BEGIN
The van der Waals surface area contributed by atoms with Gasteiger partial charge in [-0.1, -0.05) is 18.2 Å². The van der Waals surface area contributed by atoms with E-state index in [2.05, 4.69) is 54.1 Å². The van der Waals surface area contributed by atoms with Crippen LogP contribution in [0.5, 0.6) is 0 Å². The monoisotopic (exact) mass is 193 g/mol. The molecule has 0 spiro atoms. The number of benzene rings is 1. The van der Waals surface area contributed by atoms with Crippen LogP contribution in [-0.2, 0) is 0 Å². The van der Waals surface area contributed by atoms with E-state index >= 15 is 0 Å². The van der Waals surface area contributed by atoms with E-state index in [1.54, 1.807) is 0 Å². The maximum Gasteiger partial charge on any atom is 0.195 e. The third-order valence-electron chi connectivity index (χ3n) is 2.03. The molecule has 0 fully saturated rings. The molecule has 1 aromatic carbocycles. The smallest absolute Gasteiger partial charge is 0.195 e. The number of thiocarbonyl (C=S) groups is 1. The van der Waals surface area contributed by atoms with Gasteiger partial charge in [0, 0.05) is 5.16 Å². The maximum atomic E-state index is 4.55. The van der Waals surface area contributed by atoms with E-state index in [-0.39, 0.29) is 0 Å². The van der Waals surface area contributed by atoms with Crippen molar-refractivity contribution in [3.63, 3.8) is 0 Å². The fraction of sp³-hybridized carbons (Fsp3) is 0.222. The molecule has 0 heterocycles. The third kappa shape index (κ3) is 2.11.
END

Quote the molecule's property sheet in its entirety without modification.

The van der Waals surface area contributed by atoms with Gasteiger partial charge in [-0.1, -0.05) is 18.2 Å². The van der Waals surface area contributed by atoms with E-state index in [2.05, 4.69) is 54.1 Å². The van der Waals surface area contributed by atoms with Crippen LogP contribution in [0.5, 0.6) is 0 Å². The monoisotopic (exact) mass is 193 g/mol. The molecule has 0 spiro atoms. The number of benzene rings is 1. The van der Waals surface area contributed by atoms with Crippen LogP contribution in [-0.2, 0) is 0 Å². The van der Waals surface area contributed by atoms with E-state index >= 15 is 0 Å². The van der Waals surface area contributed by atoms with E-state index in [1.54, 1.807) is 0 Å². The maximum Gasteiger partial charge on any atom is 0.195 e. The third-order valence-electron chi connectivity index (χ3n) is 2.03. The molecule has 0 fully saturated rings. The molecule has 1 aromatic carbocycles. The smallest absolute Gasteiger partial charge is 0.195 e. The number of thiocarbonyl (C=S) groups is 1. The van der Waals surface area contributed by atoms with Gasteiger partial charge in [0, 0.05) is 5.16 Å². The maximum atomic E-state index is 4.55. The van der Waals surface area contributed by atoms with E-state index in [-0.39, 0.29) is 0 Å². The van der Waals surface area contributed by atoms with Crippen molar-refractivity contribution in [3.63, 3.8) is 0 Å². The fraction of sp³-hybridized carbons (Fsp3) is 0.222. The molecule has 0 heterocycles. The third kappa shape index (κ3) is 2.11.